We review four current all-in-one kitchen machines, priced from $795 to $2634, including the new Thermomix TM5.
We've rated each appliance for performance and ease of use.
The Thermomix has been around since the 1960s, when it first launched in Germany as a food processor. After many years of innovation, it found its way onto the Australian market in 2000, combining the functions of 10 appliances in one unit.
We first tested the Thermomix TM31 as a "first look" back in 2010. Since then a number of young pretenders have sought to topple the king of kitchen machines, and members have been clamouring for us to test their claims directly against the Thermomix, and see whether it really does justify its high price.
Brands and models tested
- Hotmix Pro Gastro (newly tested)
- MyCook Premium (newly tested)
- ThermoChef Natura
- Thermomix TM5
- Bellini BTMKM510W (discontinued)
- Thermomix TM31 (discontinued)
We also looked at the Kenwood Cooking Chef – it's different in design to the other all-in-one machines and we felt it was unfair to compare it directly. It looks like a traditional Kenwood Chef benchtop mixer, but with an induction heating element that allows you to cook food in it as well.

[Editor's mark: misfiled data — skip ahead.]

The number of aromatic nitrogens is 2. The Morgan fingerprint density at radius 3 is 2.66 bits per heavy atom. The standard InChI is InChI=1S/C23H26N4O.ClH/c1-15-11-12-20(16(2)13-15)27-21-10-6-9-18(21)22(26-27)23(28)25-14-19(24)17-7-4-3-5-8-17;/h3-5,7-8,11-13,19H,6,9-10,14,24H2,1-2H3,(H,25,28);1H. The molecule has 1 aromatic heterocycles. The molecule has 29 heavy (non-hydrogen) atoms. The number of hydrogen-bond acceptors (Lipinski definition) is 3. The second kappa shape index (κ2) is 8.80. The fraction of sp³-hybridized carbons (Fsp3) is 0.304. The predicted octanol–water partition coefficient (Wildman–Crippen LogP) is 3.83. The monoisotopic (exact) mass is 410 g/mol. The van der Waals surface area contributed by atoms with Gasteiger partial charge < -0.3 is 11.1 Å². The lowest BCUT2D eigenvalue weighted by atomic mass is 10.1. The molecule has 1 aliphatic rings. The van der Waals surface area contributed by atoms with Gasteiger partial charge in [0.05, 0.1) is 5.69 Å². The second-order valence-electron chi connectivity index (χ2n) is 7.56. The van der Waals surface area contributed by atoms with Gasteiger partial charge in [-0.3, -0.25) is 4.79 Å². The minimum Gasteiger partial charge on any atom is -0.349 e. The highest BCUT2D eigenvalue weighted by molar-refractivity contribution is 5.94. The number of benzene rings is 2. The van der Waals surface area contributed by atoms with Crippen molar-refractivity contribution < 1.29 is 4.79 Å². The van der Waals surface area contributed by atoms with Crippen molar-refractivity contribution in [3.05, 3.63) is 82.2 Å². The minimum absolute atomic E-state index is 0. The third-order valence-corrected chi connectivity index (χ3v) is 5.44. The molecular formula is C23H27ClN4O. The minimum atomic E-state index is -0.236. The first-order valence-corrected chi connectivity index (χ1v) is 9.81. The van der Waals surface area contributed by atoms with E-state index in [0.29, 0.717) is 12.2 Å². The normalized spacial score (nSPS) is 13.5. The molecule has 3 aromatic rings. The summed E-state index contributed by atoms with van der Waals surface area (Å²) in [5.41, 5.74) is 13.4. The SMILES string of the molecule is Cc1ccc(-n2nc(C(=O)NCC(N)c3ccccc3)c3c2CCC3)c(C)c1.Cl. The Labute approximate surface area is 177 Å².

The officially-discontinued Thermomix TM31 is still included in the table as there is an active second-hand market for it. Since our last test, we have changed our scoring system slightly to favour ease of use over performance.
We will test the newest Bellini once it comes out later in 2015.
How we test
Performance Fiona Mair, home economist from the CHOICE test kitchen, assesses the functions of the kitchen machines in a range of tests from chopping, to kneading, to braising and making risotto, steaming and crushing. A total of 13 tests are conducted on the machines and the results are averaged into the overall performance score.
Ease of use Fiona assesses how easy the controls are to use, the general ease of use of the machine and how easy it is to clean and store.